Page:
TBI Facts: The Most Frequent Causes Of Traumatic Brain Injuries
Traumatic brain injuries, or TBI, can cause a lot of problems in a lot of different ways. After all, your brain controls virtually every function in the rest of your body, and it also regulates your emotions, stores your memories, and maintains your consciousness. Any or all of these functions can suffer damage from a TBI, and thanks to how complicated the brain is your symptoms might not show up until hours or days after the injury occurs.
TBI can have some very long-term effects, too. A brain injury can last years, and in many cases the victims of TBI never fully recover. Also, a recent study has established a solid link between TBI and dementia, a link most neural physicians already suspected existed.
Brain injuries caused by internal problems like tumors and strokes are called acquired brain injuries, while TBI happens because of external sources. These are the top five causes of TBI:
1. Auto Accidents
Well over two million Americans suffer injuries from motor vehicle accidents every year, and around 35,000 people die from fatal crashes. Between 2,400 to 3,200 people die in Florida alone, and its numbers are consistently higher than the national average. So with numbers like that and the fact that most Americans find themselves on the roads in one capacity or another, it’s no wonder that auto accidents are the single leading cause of TBI in the United States.
It might surprise you, but the second leading cause of brain injuries is simply slipping and falling. Our bodies instinctually protect our heads from impacts by throwing out our hands raising our heads so they don’t hit the ground hard, but sometimes we fail or we fall from too high up to protect our heads. Getting a brain injury from falling is more common among the elderly and workers with dangerous jobs.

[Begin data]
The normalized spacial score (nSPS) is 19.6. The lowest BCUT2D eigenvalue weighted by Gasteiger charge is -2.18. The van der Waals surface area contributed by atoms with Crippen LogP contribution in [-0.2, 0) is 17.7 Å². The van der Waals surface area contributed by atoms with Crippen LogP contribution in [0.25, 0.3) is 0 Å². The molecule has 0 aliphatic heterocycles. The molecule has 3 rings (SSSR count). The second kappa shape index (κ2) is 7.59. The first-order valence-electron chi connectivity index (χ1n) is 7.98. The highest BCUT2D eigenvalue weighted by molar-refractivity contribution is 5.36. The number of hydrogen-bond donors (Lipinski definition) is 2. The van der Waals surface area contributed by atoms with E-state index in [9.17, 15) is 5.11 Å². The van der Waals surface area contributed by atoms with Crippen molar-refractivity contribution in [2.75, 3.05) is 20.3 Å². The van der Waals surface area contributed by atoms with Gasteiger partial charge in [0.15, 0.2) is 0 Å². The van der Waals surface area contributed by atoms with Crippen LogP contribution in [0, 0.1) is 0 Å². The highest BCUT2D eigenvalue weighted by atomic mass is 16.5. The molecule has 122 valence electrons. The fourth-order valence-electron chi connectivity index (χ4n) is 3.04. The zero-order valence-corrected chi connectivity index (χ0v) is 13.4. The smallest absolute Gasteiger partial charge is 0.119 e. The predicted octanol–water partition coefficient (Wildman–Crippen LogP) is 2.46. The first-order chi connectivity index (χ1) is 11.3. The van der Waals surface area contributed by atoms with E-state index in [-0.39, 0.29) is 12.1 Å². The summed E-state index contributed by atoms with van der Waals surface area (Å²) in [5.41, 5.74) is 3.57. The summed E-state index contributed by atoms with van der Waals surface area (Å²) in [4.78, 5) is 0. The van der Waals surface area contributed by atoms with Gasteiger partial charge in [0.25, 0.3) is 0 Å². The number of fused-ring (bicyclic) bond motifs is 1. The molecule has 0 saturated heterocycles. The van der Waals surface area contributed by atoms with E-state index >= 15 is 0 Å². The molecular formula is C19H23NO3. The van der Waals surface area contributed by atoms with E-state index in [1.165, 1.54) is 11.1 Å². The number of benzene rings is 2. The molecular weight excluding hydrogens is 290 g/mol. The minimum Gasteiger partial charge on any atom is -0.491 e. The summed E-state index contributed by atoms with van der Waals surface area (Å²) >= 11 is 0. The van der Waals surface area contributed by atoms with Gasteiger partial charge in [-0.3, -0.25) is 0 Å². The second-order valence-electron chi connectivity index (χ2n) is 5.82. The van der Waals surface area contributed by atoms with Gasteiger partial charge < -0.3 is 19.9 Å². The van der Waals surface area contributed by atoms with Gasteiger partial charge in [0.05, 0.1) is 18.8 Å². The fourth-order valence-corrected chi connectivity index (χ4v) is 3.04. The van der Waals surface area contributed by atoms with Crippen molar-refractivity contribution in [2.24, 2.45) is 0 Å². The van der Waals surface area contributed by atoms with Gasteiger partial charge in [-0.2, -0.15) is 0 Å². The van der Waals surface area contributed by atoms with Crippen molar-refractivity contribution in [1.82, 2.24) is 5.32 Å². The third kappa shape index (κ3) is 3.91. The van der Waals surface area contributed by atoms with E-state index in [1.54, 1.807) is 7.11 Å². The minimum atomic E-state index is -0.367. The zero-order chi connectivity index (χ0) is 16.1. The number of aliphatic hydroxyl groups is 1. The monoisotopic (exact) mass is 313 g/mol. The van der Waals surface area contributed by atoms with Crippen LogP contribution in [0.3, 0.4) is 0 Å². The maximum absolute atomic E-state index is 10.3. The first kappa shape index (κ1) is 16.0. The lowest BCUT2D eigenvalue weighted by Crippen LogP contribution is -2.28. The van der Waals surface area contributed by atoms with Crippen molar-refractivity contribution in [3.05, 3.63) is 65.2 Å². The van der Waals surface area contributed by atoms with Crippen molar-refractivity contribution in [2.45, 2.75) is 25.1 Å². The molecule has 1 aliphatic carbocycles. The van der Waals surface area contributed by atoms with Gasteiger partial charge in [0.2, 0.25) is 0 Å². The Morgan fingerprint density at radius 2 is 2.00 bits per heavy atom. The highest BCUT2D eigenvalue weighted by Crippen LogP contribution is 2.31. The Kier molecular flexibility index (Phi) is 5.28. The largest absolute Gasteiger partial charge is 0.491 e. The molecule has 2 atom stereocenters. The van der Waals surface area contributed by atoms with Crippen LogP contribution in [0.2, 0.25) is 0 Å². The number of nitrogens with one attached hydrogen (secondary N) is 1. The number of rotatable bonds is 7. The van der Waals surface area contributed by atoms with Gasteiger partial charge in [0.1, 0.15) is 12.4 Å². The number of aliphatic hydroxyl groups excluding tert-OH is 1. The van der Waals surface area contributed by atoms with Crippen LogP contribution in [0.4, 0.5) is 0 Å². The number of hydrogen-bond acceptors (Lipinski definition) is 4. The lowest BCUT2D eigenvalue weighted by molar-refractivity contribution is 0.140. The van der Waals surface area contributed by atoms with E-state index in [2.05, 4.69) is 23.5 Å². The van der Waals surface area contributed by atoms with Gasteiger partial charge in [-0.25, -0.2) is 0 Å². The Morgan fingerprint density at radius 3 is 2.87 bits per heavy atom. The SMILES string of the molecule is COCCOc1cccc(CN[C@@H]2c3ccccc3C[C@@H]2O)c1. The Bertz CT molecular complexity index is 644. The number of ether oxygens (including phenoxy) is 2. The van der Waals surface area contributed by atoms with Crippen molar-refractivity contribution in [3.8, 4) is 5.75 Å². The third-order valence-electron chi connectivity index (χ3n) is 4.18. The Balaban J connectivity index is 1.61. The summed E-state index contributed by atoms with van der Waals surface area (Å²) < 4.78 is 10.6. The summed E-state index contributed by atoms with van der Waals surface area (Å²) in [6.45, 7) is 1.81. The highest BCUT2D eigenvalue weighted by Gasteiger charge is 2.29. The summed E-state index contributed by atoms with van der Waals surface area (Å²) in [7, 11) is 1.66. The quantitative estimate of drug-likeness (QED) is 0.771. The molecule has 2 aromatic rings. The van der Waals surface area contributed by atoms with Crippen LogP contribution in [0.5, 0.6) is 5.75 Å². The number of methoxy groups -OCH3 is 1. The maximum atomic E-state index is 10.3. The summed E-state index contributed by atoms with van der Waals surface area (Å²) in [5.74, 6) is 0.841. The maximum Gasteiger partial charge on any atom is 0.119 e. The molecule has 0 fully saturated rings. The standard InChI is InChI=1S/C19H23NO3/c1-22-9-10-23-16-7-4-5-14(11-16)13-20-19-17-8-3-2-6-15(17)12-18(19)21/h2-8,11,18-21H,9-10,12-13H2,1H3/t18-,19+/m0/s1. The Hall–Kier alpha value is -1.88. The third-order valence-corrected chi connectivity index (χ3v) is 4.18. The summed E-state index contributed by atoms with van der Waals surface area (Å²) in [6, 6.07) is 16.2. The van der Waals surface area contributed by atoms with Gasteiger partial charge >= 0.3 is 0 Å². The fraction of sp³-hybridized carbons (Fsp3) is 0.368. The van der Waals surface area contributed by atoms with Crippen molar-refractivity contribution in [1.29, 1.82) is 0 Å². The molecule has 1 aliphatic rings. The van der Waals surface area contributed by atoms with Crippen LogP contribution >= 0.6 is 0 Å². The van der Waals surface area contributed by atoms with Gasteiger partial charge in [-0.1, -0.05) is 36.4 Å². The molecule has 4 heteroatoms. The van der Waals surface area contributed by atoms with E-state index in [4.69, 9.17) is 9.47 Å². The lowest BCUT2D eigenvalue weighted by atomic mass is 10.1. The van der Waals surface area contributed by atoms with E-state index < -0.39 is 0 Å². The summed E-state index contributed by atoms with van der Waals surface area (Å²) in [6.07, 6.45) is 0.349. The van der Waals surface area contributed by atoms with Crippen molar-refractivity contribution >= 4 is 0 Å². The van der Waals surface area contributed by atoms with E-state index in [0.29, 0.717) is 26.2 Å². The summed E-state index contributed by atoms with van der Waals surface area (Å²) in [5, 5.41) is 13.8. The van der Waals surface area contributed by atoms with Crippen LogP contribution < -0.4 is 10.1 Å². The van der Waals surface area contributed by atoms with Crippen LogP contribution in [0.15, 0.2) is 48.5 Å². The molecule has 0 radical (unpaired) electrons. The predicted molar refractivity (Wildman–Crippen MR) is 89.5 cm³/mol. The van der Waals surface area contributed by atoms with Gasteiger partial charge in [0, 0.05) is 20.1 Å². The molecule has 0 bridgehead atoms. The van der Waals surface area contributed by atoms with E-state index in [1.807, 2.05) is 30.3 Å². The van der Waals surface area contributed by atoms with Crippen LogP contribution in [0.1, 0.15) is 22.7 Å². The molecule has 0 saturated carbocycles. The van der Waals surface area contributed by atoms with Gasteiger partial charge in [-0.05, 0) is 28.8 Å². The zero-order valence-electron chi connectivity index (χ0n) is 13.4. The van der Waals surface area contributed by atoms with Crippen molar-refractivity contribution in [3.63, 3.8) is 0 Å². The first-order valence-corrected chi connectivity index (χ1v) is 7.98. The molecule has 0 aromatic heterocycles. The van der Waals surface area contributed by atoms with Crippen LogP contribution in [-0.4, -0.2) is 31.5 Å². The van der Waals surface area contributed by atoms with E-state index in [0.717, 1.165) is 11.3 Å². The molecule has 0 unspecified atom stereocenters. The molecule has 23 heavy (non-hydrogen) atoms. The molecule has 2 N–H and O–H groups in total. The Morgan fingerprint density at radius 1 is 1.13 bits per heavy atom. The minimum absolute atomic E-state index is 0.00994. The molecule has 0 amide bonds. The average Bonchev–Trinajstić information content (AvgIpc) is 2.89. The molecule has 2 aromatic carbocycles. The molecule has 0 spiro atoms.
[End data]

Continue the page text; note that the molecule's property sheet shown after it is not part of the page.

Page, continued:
3. Violence And Firearms
When people fight, the head makes an obvious target. And while the skull protects the brain from a lot of damage, it can only take hits so hard before it breaks. Violence is the leading cause of “open” TBI, which refers to injuries that break or pass through the skull. Open TBI is much more likely to be fatal and to have effects localized to the part of the brain that got hit, as opposed to the more general symptoms you see in closed TBI.
4. Warfare And Blasts
For obvious reasons, you’re most likely to see this kind of TBI in soldiers and veterans, and blast-based TBI is considered a characteristic injury sustained in the Afghanistan and Iraq Wars. Blast injuries can be particularly tricky since a single blast can cause several kinds of brain injuries: the initial pressure wave can cause a concussion, flying debris can penetrate the skull, and the landing after getting thrown by an explosion can cause a blunt-force injury.
5. Sport Injuries
Surprisingly, sports aren’t very likely to cause TBI, at least compared to other common causes, but then not many sports regularly put the head at risk and not everyone plays the sports that do. Still, the athletes at risk of TBI like football players and boxers face some very significant risks.
Traumatic brain injuries can be hard to diagnose, and since they often don’t show themselves until days later it can complicate the insurance claim process. TBI can also be very expensive to treat, and between that and the delay insurance companies are frequently more reluctant than they should be when it comes to paying TBI claims. So if you’re suffering a TBI from an auto accident or a dangerous workplace, it’s a wise move to hire a personal injury lawyer with TBI experience to smooth the process.